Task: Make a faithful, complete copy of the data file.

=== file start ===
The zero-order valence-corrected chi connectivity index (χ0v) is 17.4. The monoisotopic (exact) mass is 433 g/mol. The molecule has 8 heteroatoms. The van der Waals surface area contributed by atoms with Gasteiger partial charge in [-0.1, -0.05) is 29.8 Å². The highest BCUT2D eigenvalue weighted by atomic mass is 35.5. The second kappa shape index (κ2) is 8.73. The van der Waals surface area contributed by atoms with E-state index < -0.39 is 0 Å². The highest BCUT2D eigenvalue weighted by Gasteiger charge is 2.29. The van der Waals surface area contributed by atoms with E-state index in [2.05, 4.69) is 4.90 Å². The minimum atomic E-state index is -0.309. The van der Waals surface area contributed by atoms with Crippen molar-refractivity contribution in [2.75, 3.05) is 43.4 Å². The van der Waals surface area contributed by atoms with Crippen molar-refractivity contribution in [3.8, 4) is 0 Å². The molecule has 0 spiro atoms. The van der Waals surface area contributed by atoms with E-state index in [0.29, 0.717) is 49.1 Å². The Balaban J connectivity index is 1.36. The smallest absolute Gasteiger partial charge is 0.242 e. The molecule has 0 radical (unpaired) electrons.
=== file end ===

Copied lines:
The zero-order valence-corrected chi connectivity index (χ0v) is 17.4. The monoisotopic (exact) mass is 433 g/mol. The molecule has 8 heteroatoms. The van der Waals surface area contributed by atoms with Gasteiger partial charge in [-0.1, -0.05) is 29.8 Å². The highest BCUT2D eigenvalue weighted by atomic mass is 35.5. The second kappa shape index (κ2) is 8.73. The van der Waals surface area contributed by atoms with E-state index < -0.39 is 0 Å². The highest BCUT2D eigenvalue weighted by Gasteiger charge is 2.29. The van der Waals surface area contributed by atoms with E-state index in [2.05, 4.69) is 4.90 Å². The minimum atomic E-state index is -0.309. The van der Waals surface area contributed by atoms with Crippen molar-refractivity contribution in [2.75, 3.05) is 43.4 Å². The van der Waals surface area contributed by atoms with Crippen molar-refractivity contribution in [3.8, 4) is 0 Å². The molecule has 0 spiro atoms. The van der Waals surface area contributed by atoms with E-state index in [0.29, 0.717) is 49.1 Å². The Balaban J connectivity index is 1.36. The smallest absolute Gasteiger partial charge is 0.242 e. The molecule has 0 radical (unpaired) electrons.